The law of diminishing marginal production only occurs in the short run. In the long run, it is possible to add machines and increase the size of an office or factory. Therefore, the short-run reasons for diminishing marginal production are non-existent in the long run.

In the long run, average and marginal production can decrease, but this occurs for different reasons. A company can grow too large and bureaucratic and lose efficiency. When this happens, we experience “decreasing returns to scale” and “diseconomies of scale.” These concepts are further explained in the next unit (Unit 5).

**Total, Marginal, and Average Production Graphs**

Below are graphs of the total production, marginal production, and average production of labor. The graphs are based on the data from the table above.

**Another Example of a Firm’s Production Function**

In the table above, the number of workers changed by one with each row. Below we look at a production function in which the number of workers changes by 5 with each row. This changes how we compute marginal production.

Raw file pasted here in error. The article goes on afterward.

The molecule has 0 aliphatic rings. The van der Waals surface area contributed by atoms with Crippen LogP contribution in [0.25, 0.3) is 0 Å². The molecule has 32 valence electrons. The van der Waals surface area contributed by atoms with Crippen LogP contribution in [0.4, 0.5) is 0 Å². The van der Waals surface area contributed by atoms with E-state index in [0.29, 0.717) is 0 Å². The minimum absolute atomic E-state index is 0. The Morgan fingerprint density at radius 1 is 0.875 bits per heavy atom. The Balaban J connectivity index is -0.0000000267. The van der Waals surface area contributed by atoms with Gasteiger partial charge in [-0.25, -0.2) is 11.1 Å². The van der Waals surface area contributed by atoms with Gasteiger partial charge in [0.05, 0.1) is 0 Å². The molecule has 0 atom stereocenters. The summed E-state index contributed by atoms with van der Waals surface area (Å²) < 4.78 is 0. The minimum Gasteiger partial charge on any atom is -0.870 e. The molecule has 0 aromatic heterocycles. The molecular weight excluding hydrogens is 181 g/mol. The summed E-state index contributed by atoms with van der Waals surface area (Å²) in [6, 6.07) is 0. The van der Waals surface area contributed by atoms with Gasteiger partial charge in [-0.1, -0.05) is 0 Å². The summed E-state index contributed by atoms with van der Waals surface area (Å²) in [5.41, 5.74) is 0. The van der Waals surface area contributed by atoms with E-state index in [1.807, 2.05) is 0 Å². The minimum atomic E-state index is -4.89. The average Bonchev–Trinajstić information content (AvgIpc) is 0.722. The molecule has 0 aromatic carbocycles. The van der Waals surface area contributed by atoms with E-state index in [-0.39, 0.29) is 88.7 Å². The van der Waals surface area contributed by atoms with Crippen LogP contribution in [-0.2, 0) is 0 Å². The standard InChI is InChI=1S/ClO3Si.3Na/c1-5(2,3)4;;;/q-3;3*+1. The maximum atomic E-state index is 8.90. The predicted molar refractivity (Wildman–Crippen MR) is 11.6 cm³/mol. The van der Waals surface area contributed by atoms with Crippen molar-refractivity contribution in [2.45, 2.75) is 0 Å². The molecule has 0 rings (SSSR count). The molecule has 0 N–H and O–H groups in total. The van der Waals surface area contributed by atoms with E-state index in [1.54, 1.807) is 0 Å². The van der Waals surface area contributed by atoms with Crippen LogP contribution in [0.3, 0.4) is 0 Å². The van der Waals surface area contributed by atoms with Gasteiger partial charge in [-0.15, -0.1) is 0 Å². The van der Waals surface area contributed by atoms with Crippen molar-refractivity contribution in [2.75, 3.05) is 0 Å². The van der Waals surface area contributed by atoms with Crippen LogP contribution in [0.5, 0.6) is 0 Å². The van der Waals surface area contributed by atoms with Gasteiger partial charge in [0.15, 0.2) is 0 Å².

Number of Workers |
Amount of Land in Acres |
Number of Machines |
Total Production of Cars |
Average Production of Labor |
Marginal Production of Labor |

0 | 20 | 15 | 0 | – | – |

5 | 20 | 15 | 10 | 2 | 2 |

10 | 20 | 15 | 30 | 3 | 4 |

15 | 20 | 15 | 70 | 4.67 | 8 |

20 | 20 | 15 | 100 | 5 | 6 |

To obtain the values for marginal production in the table above, we have to divide the change in total production by the change in the number of workers (5 in the table above).

In the first table on this page, the number of workers changes by only 1 for each row. In this case, the marginal production is the change in total production divided by 1, which is simply the change in total production. In the second table, the number of workers changes by 5 with each additional row. Therefore, in the second table, the marginal production is the change in total production divided by 5.

**Example**

Problem: What is the marginal production at a level of 15 workers?

Solution: The total production at 15 workers is 70 cars. The total production in the previous row with 10 workers is 30 cars. Marginal production, therefore, is 40 (70 minus 30) divided by 5 (which equals 8).

**Video Explanation**

For a video explanation of a production function and the calculation of average and marginal production, please watch: